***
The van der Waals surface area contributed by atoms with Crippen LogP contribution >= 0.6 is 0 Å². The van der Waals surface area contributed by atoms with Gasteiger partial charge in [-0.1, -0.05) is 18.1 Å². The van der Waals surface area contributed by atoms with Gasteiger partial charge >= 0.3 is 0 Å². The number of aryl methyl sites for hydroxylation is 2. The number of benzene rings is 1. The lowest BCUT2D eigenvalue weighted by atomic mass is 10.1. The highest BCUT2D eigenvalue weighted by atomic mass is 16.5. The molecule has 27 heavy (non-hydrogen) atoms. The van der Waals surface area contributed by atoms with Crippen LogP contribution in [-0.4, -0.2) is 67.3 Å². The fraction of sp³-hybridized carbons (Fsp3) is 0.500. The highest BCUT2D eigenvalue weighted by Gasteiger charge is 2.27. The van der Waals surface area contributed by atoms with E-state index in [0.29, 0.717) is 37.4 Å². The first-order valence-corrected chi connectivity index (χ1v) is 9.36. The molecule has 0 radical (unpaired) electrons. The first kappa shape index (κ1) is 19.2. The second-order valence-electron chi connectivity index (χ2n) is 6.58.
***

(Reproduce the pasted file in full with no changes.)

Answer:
The van der Waals surface area contributed by atoms with Crippen LogP contribution >= 0.6 is 0 Å². The van der Waals surface area contributed by atoms with Gasteiger partial charge in [-0.1, -0.05) is 18.1 Å². The van der Waals surface area contributed by atoms with Gasteiger partial charge >= 0.3 is 0 Å². The number of aryl methyl sites for hydroxylation is 2. The number of benzene rings is 1. The lowest BCUT2D eigenvalue weighted by atomic mass is 10.1. The highest BCUT2D eigenvalue weighted by atomic mass is 16.5. The molecule has 27 heavy (non-hydrogen) atoms. The van der Waals surface area contributed by atoms with Crippen LogP contribution in [-0.4, -0.2) is 67.3 Å². The fraction of sp³-hybridized carbons (Fsp3) is 0.500. The highest BCUT2D eigenvalue weighted by Gasteiger charge is 2.27. The van der Waals surface area contributed by atoms with E-state index in [0.29, 0.717) is 37.4 Å². The first-order valence-corrected chi connectivity index (χ1v) is 9.36. The molecule has 0 radical (unpaired) electrons. The first kappa shape index (κ1) is 19.2. The second-order valence-electron chi connectivity index (χ2n) is 6.58.